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Valerian Root

Botanical name:

Valeriana officinalis

Other names

Valerian root, garden valerian, garden heliotrope, all-heal

Ritual and cultural uses:

Valerian root was used as a nerve sedative and anti-spasmodic as well as a remedy for hysteria and other nervous complaints. Used since ancient times, Valerian (its name derived from the Latin 'valere', meaning 'to be in health'), has long been valued around the world. Valerian root comes from the perennial flowering Valerian plant, a hardy plant with sweet smelling pink or white flowers that blooms in summer. The root, once processed and dehydrated, is used as a medicinal herb with sedative, anxiolytic, and anti-insomnia effects in both tea and capsule form. Valerian has been used in this capacity since at least the Greek and Roman times and today is used not only because of these effects, but also as an anticonvulsant, migraine treatment, and pain reliever. It is native to Europe and some parts of Asia but is now cultivated in North America as well.
 
Effects:
Muscle relaxant and mild tranquilliser. Feeling of 'floating in the air'. Potent sedating effects. While studies remain inconclusive about Valerian’s efficacy, extracts of the root appear to effect the GABA neurotransmitter receptor in mammalian nervous systems; this receptor system is the same system effected by sedative benzodiazepine drugs. Valerian can be used as a safer alternative to benzodiazepines, assisting with treatment of stress, tension, anxiety, and insomnia and has been used historically to treat gastrointestinal pain and irritable bowel syndrome (IBS). The root has also been used to transition patients off of benzodiazepines. Some reports of negative side effects of Valarian exist, stating that in some individuals Valarian can cause agitation and headaches, but one study indicated that Valarian appears to help sedate and agitated person and stimulate a fatigued person — essentially providing a balancing effect in the body.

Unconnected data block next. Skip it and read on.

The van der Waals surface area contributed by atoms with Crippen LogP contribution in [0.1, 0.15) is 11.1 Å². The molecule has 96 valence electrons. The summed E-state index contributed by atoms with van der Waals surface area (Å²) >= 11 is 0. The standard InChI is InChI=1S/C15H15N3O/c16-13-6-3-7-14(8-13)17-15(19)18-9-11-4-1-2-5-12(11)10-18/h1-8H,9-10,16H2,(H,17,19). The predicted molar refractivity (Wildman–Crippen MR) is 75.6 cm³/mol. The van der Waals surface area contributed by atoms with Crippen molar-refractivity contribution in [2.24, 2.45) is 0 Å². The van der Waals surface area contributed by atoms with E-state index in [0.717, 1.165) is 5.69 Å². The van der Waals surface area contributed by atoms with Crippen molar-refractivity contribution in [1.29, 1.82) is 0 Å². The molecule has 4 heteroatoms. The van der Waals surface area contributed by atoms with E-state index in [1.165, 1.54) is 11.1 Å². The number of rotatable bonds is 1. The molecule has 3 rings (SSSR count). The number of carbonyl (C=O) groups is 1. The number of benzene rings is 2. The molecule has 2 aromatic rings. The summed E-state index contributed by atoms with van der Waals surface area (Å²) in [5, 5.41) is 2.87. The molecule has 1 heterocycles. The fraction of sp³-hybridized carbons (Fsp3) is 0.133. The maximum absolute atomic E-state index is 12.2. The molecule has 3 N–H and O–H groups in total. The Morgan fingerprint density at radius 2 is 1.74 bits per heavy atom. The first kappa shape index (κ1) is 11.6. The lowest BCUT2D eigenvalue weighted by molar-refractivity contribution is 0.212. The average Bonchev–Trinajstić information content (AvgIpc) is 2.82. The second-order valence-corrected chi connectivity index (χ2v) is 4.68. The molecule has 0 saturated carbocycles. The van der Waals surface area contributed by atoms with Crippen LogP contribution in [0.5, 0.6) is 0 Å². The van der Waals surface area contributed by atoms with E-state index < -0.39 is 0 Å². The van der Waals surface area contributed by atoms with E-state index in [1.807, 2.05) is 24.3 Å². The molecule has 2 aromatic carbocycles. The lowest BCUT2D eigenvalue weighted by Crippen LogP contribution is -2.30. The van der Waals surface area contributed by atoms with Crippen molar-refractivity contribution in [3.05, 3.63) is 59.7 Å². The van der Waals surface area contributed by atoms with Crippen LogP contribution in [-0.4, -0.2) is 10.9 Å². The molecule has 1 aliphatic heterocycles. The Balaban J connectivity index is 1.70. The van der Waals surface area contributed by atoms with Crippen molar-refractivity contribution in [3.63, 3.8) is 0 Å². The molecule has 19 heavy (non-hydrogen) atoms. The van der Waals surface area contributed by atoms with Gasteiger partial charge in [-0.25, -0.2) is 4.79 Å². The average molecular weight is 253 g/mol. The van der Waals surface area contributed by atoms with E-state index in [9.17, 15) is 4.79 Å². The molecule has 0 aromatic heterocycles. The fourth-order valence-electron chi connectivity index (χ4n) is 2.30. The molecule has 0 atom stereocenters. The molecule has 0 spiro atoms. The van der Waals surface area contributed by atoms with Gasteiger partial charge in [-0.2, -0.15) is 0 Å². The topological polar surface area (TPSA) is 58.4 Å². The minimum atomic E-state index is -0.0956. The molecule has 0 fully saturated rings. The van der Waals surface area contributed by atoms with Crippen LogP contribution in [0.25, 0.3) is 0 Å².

NB. Prtolonged use may cause headaches , skin reactions and restlessness so it is recommended that it only be taken 2-3 weeks at a time, and then to break for several weeks.

Precautions / Contraindications

As Valarian is known to be a nontoxic sedative, dosing too much of the root can cause dizziness and drowsiness and as such Valarian should not be used before driving or operating heavy machinery. Similarly, being a depressant, chronic and continued use is not recommended as it could lead to apathy or mild depression. Valarian has a pungent, earthy aroma that is palatable to some but repellent to others. It is not recommended to combine Valarian with other sedatives and depressants, such as alcohol, benzodiazepines, or opiates as it can lead to depression of the central nervous system.

References

http://www.maplerowe.com/roots/valerian
Happy High Herbs seventh edition book
How can I use herbs in my daily life - Isabell Shipard 3rd edition

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